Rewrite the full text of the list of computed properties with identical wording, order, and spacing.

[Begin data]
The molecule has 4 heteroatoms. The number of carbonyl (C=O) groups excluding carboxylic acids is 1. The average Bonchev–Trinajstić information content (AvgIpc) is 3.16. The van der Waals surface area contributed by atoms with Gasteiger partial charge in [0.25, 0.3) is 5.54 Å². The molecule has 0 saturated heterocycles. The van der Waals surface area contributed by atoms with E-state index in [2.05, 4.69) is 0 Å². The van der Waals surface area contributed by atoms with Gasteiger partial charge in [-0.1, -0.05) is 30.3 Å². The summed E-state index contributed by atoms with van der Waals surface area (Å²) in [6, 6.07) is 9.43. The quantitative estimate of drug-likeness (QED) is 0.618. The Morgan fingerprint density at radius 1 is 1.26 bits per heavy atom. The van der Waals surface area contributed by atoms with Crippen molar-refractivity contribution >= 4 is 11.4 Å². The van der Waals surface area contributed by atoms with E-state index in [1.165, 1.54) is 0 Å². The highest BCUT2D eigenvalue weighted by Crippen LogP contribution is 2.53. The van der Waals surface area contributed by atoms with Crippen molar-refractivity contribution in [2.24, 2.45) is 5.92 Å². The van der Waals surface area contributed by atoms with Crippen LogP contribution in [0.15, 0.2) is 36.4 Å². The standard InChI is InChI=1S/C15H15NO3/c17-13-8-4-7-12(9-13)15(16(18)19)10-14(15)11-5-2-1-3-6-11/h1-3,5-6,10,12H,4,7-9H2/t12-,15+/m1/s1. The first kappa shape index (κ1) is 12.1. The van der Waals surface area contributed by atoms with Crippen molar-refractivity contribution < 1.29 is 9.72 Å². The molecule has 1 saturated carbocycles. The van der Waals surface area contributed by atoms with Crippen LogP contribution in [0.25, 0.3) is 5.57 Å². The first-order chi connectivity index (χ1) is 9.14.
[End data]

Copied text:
The molecule has 4 heteroatoms. The number of carbonyl (C=O) groups excluding carboxylic acids is 1. The average Bonchev–Trinajstić information content (AvgIpc) is 3.16. The van der Waals surface area contributed by atoms with Gasteiger partial charge in [0.25, 0.3) is 5.54 Å². The molecule has 0 saturated heterocycles. The van der Waals surface area contributed by atoms with E-state index in [2.05, 4.69) is 0 Å². The van der Waals surface area contributed by atoms with Gasteiger partial charge in [-0.1, -0.05) is 30.3 Å². The summed E-state index contributed by atoms with van der Waals surface area (Å²) in [6, 6.07) is 9.43. The quantitative estimate of drug-likeness (QED) is 0.618. The Morgan fingerprint density at radius 1 is 1.26 bits per heavy atom. The van der Waals surface area contributed by atoms with Crippen molar-refractivity contribution >= 4 is 11.4 Å². The van der Waals surface area contributed by atoms with E-state index in [1.165, 1.54) is 0 Å². The highest BCUT2D eigenvalue weighted by Crippen LogP contribution is 2.53. The van der Waals surface area contributed by atoms with Crippen molar-refractivity contribution in [2.24, 2.45) is 5.92 Å². The van der Waals surface area contributed by atoms with Crippen LogP contribution in [0.15, 0.2) is 36.4 Å². The standard InChI is InChI=1S/C15H15NO3/c17-13-8-4-7-12(9-13)15(16(18)19)10-14(15)11-5-2-1-3-6-11/h1-3,5-6,10,12H,4,7-9H2/t12-,15+/m1/s1. The first kappa shape index (κ1) is 12.1. The van der Waals surface area contributed by atoms with Crippen molar-refractivity contribution < 1.29 is 9.72 Å². The molecule has 1 saturated carbocycles. The van der Waals surface area contributed by atoms with Crippen LogP contribution in [0.25, 0.3) is 5.57 Å². The first-order chi connectivity index (χ1) is 9.14.